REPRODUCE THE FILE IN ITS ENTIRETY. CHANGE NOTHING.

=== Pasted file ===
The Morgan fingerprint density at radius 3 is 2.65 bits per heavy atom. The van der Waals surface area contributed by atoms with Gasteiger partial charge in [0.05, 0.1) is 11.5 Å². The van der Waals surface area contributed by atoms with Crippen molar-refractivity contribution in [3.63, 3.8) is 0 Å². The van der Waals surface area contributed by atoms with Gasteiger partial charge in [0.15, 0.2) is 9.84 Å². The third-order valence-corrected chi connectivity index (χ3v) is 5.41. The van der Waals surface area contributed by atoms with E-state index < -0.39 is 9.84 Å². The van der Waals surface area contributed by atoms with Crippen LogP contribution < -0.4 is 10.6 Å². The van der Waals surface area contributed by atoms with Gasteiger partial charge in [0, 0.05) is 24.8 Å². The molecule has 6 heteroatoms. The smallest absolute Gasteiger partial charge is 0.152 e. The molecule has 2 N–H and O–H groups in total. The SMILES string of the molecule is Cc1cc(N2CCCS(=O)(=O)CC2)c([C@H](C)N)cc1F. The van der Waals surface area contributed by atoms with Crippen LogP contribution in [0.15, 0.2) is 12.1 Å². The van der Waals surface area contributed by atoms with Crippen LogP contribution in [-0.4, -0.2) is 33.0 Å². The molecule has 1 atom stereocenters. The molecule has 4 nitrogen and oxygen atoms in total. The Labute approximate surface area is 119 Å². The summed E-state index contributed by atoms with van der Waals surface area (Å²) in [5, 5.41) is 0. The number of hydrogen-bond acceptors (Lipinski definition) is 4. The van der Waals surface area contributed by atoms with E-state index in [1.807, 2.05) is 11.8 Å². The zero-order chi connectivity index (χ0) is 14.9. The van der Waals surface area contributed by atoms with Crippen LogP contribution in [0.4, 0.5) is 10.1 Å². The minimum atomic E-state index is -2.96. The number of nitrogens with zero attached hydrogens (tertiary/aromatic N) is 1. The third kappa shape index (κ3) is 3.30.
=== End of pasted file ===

The Morgan fingerprint density at radius 3 is 2.65 bits per heavy atom. The van der Waals surface area contributed by atoms with Gasteiger partial charge in [0.05, 0.1) is 11.5 Å². The van der Waals surface area contributed by atoms with Crippen molar-refractivity contribution in [3.63, 3.8) is 0 Å². The van der Waals surface area contributed by atoms with Gasteiger partial charge in [0.15, 0.2) is 9.84 Å². The third-order valence-corrected chi connectivity index (χ3v) is 5.41. The van der Waals surface area contributed by atoms with E-state index < -0.39 is 9.84 Å². The van der Waals surface area contributed by atoms with Crippen LogP contribution < -0.4 is 10.6 Å². The van der Waals surface area contributed by atoms with Gasteiger partial charge in [0, 0.05) is 24.8 Å². The molecule has 6 heteroatoms. The smallest absolute Gasteiger partial charge is 0.152 e. The molecule has 2 N–H and O–H groups in total. The SMILES string of the molecule is Cc1cc(N2CCCS(=O)(=O)CC2)c([C@H](C)N)cc1F. The van der Waals surface area contributed by atoms with Crippen LogP contribution in [0.15, 0.2) is 12.1 Å². The van der Waals surface area contributed by atoms with Crippen LogP contribution in [-0.4, -0.2) is 33.0 Å². The molecule has 1 atom stereocenters. The molecule has 4 nitrogen and oxygen atoms in total. The Labute approximate surface area is 119 Å². The summed E-state index contributed by atoms with van der Waals surface area (Å²) in [5, 5.41) is 0. The number of hydrogen-bond acceptors (Lipinski definition) is 4. The van der Waals surface area contributed by atoms with E-state index in [1.807, 2.05) is 11.8 Å². The zero-order chi connectivity index (χ0) is 14.9. The van der Waals surface area contributed by atoms with Crippen LogP contribution in [0.4, 0.5) is 10.1 Å². The minimum atomic E-state index is -2.96. The number of nitrogens with zero attached hydrogens (tertiary/aromatic N) is 1. The third kappa shape index (κ3) is 3.30.